Nowadays, NFL players are spread all over the business landscape with their companies and brands. While broadcasting and coaching are the two paths we usually think of for ex-players, more and more entrepreneurs are becoming entrepreneurs.
Instead of spending the money they earn on expensive cars and luxury homes, they invest it to create a revenue stream that can continue long after football. The Cowboys in Dallas Certainly well represented in this population. While Troy Aikman and Tony Romo are mostly known today for their kiosk work, they both also have outside business interests. Aikman owns a stake in the auto dealership named after him which he later sold, and owns a lot of stock in Wingstop. It is also entering the beer market with its No. 8 brand.
Help Romo start a success fantasy football Convention, even with a little resistance from the NFL. Dez Bryant is now involved in NFTs, and Emmett Smith is very successful in real estate. Almost all NFL teams have alumni who achieve success after football by moving into new environments and endeavors.
This was not always the case. Once upon a time, NFL players could often look forward to post-professional jobs that were directly in the pay category. Of course, before TV money started hitting the tidal waves, they didn’t get paid big from football either. It will take the start of big money for players and some pioneers to clear the way for future entrepreneurs to grow from the ranks of the league. Roger Stupach was one of the first players to turn a team of players who turned into business tycoons.
Staubach is mostly known for his legendary seasons with the Cowboys, of course. The team got him for selection late because the Heisman Cup winner was committed to active duty in the Army after attending the United States Naval Academy. His military service and conspicuous image helped create the “Captain America” character that emerged alongside America’s Team identity in Dallas. The fact that he brought the franchise back to the first two Energy Wins definitely didn’t hurt.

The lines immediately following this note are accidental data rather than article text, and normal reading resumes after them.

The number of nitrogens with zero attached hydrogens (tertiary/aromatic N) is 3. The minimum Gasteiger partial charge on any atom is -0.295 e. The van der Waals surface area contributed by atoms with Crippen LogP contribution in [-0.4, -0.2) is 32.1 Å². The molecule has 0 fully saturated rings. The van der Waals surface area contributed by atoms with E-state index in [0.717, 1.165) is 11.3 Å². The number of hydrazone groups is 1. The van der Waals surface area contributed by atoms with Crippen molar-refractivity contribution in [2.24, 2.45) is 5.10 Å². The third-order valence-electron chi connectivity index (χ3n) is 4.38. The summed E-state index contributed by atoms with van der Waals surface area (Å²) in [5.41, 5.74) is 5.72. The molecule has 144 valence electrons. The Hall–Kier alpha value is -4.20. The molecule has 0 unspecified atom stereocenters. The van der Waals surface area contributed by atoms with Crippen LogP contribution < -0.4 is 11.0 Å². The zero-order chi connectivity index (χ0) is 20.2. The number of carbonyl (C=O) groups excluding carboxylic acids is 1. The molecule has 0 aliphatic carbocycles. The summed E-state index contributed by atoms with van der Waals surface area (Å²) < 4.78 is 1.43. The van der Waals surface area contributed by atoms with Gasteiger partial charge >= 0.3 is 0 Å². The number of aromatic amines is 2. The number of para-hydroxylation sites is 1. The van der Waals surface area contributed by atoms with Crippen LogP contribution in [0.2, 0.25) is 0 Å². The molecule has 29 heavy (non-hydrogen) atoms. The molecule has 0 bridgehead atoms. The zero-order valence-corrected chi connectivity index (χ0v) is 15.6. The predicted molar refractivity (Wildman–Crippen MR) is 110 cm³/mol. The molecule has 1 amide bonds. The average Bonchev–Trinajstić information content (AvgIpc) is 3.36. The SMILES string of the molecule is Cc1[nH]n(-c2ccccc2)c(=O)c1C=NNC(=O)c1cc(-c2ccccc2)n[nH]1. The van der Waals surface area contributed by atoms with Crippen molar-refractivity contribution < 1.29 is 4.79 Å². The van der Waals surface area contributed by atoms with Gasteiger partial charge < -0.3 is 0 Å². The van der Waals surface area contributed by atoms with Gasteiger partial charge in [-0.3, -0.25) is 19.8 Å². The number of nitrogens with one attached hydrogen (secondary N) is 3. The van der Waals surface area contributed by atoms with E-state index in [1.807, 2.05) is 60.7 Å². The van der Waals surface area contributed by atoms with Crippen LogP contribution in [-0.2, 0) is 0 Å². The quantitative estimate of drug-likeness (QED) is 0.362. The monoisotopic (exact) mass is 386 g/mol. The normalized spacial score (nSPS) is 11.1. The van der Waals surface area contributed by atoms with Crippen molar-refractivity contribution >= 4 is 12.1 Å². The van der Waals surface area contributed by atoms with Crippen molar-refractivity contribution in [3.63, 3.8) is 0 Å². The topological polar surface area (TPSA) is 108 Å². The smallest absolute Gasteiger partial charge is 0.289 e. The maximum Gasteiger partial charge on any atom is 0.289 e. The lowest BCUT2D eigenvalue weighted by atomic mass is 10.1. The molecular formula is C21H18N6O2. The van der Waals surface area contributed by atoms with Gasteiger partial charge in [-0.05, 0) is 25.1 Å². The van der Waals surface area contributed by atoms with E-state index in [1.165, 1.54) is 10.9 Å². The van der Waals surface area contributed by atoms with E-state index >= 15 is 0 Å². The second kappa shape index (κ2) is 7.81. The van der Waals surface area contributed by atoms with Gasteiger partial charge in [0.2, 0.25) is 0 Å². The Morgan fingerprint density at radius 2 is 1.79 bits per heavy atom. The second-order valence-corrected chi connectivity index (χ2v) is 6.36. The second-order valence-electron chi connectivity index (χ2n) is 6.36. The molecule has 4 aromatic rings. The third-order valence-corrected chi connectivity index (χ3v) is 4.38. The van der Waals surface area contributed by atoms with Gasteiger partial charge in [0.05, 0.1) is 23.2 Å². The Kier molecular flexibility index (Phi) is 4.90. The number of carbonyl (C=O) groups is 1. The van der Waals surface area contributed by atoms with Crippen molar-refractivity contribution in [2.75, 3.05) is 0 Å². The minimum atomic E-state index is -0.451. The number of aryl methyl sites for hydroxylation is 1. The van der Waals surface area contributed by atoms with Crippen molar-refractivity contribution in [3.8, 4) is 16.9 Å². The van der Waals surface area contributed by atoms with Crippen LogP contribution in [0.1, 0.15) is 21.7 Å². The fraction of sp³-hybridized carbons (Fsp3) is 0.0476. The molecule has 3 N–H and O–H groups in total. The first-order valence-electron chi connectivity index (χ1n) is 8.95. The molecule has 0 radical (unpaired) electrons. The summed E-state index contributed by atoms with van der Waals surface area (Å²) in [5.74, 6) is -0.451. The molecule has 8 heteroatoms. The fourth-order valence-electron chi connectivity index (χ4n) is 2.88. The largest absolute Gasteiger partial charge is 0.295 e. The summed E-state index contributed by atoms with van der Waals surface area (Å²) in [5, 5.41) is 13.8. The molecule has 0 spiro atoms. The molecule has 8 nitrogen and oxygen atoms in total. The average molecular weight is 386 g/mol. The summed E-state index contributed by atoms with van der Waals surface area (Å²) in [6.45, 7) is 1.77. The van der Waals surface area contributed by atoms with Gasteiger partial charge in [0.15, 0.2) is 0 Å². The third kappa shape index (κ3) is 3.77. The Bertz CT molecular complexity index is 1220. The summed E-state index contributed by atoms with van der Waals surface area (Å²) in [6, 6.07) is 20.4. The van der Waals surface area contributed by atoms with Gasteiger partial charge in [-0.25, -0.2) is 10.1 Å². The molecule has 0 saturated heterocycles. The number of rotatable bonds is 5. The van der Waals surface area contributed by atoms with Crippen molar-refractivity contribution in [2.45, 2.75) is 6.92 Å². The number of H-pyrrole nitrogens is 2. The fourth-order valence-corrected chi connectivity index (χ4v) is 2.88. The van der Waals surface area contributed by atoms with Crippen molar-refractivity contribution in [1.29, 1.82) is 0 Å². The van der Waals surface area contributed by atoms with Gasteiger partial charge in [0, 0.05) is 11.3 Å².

But he knew full well that football would last for a limited time for him, as he was 27 years old when he finally entered the junior season after completing his service requirements. At that time, salaries were just beginning to rise. They were still far from the eight and nine deals being led by the top players now. He clearly wasn’t interested in training or broadcasting, as well as jobs that paid a lot less than they are now. So look elsewhere.
He chose to go into real estate. And he didn’t just trade the grand seal of his name. according to him Wikipedia entryHe worked with Henry S. Miller from 1970 until 1977 learning business administration. With this setup, he started his own business, the Staubach Company, in 1977.
He was not an idle figurehead. Although he started the company in partnership with Robert Holloway Jr., he purchased Holloway in 1982. After that, he shifted the focus to helping clients looking to purchase or rent space for their businesses.
His timing was impeccable. The market flooded the excess space in Dallas, and he was able to significantly grow his company. In 2006, he sold his company for $613 million, which translated to $100 million for him and his family’s trust over the five years the purchase was paid for. He also received half of his first year’s payment in shares in the Jones Lang LaSalle company that bought him, and will continue as CEO until his full retirement in 2018.
He didn’t make his own fortune just from working. He also helped some other cowboys along the way. Smith served a de facto Training with his company before starting his own business. Staubach has partnered with fellow Cowboys alum Bob Bruenig on a successful subsidiary, SBC Development Corporation.
While the increased salaries that developed as TV shows and streaming packages later would have caused other players to start businesses to create continuous revenue streams, Staubach was certainly one of the pioneers. His great success not only provided inspiration. He also provided a diagram. Mostly, show that you have to learn a business first to know how to make it work. And in helping others get started, he shared his success.
All the past and present players who are setting up their own businesses owe him some debts. The first to come out must pave the way. He did and saw his business thrive to an enormous degree.